Following up on the last few Continuation Betting articles and video I did (click here and here to see them), I took a little time this week to create a spreadsheet that charts Pot Equity (PE) vs. Fold Equity (FE). This chart clearly demonstrates the negative EV check/fold zone in the lower left-hand corner of the grid:
The Expected Value (EV) of betting into an opponent = EV = (FE x Pot) + [(1-FE) x ((PE x (Pot + Bet)– ((1-PE) x Bet))], where FE = Fold Equity, Pot = Pot Size before betting, and PE = Pot Equity. This particular chart is for a pot size of $100 and a Hero bet of $75.
Hello Everyone, this is Le Monsieur again. I hope you have enjoyed my previous post here on preflop valuation of poker hands. Did it inspire you to 3-bet more and play tighter pre-flop?
Today I’m taking us to the other side of the game, the river, with the goal of using Game Theory Optimal or GTO poker theory to help us better understand how much bluffing we should do (or calling if we are defending). From there I’ll use the same logic to give you a sense of how much (semi)bluffing we should do on average across all streets (hint: it’s probably more than you do today!) Ok so let’s get to it!
Using Probabilities and Expected Value To Make Good Poker Decisions Over and Over
You might have heard the admonition on an old TV western. Or perhaps it was spoken by your Aunt Mildred at a kitchen table penny-ante game: Never draw to an inside straight, sonny-boy. We are told that gut-shot straights are bad news. They’re long-shot draws, and only suckers chase long-shots, right? Wrong. Let me explain.
Question: You’re in a 6-handed $5/$10 NL cash game. Everyone has about $2000. A passive middle position player raises to $40. The button re-raises to $70. You are in the big blind with 8s8c. What should you do?
Call and semi-bluff all-in on low flop
Raise to $180 half the time, call the other 50% of time
In average games, most professional poker players continuation bet the flop approximately 75% of the time. But this begs an obvious question: which 75% of the time? The answer is a function of knowing two key equity values: the Hero’s pot equity on the flop, and the estimated fold equity the Hero has in that situation:
The decision to continuation bet on the flop is primarily a function of two things: the probability that your hand is best (i.e., pot equity) and the probability that your opponents will fold if you bet (i.e., your fold equity).
eXceptional Poker Tip: Plan On Missing Your Draw
When You Have a Good Drawing Hand, Plan on Missing the Draw.
From the moment you find yourself with a drawing hand, you need to start planning what you’re going to do when you miss. Sometimes this means bluffing on the river. Even if you ultimately don’t fire that fifth-street barrel, you need to start setting it up.
8 Important Things to Consider Before C-Betting the Flop in Hold'em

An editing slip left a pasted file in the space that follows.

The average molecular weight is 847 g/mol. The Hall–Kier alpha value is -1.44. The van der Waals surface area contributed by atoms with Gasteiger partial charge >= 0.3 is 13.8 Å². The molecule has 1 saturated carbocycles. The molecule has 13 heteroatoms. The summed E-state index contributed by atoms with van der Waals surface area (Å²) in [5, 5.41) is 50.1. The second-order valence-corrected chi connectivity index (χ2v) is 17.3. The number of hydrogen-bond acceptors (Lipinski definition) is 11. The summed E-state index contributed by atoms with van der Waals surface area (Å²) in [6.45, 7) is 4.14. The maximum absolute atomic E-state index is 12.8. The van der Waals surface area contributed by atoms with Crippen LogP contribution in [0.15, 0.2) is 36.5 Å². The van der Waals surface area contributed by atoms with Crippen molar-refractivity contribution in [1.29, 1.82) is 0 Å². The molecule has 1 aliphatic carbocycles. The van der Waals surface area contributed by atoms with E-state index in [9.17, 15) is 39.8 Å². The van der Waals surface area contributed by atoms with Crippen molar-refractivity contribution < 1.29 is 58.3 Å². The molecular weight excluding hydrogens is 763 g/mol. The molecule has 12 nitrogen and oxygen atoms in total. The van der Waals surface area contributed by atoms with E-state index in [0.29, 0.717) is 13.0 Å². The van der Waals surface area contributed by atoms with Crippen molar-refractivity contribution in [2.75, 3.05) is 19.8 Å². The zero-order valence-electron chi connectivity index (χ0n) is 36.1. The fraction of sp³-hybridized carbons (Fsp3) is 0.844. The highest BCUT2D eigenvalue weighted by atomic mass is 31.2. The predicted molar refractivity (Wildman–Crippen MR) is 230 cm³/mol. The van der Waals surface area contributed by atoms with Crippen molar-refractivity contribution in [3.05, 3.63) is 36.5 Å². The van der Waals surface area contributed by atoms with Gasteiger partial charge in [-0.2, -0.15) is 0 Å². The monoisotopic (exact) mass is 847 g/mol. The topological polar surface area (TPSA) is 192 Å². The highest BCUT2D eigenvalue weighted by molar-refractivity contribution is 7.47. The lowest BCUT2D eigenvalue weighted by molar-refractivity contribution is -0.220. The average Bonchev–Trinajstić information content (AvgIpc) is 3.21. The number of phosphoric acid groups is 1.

Flop continuation betting (c-betting) is one of the most important post-flop skills to master in poker. The majority of the time you will miss the flop, but so will your opponent, and betting into the flop to take down the pot as a bluff or semi-bluff is a very powerful move… ah, but it’s not something that should be done without serious thought. You can quickly give away a lot of your hard-won profit by blindly c-betting without a valid reason to do so. In this post, I describe the eight most important factors to evaluate before deciding on continuation betting or not.
When facing a calling decision with a drawing hand, it’s important to count your outs, determine the probability of making your hand, and then compare that to the odds the pot is laying you. In this post, I describe how to use an “outs” chart to determine the exact probability and odds of making your hand by the turn or river, and then how to determine whether you should call or not, and if you do, how much you should expect to win (or lose) each time. I also explain the short-cut “2 & 4 rule” method to approximate the probability of making a draw:
A standard “outs” chart can be used to determine the probability of making your hand. Click on the image to make it larger.
eXceptional Poker Tip: Look at Board Texture Before Continuation Betting
Evaluating board texture is key to successful continuation betting.
There are a number of important factors to consider when deciding when to c-bet on the flop if you missed. Among the most important of these is the texture of the board.
A flop of K♥7♠2♦ is much less likely to hit an opponent’s range than K♥Q♥9♠ . The former is relatively dry (meaning it has not hit your opponent’s range very hard), while the latter is wet (meaning it’s more likely to have connected with your opponent’s cards).
You have to always remember why you’re c-betting in poker. It’s almost always to either to get a worse hand to call, or to get a better hand to fold. When you miss the flop and you’re considering c-betting, it’s to get better hands to fold. Factor in your opponent’s hand range with the board texture, and then decide why you’re considering c-betting. If you can’t come up with a good answer, don’t bet.
Bottom Line: Look At Board Texture Before Continuation Betting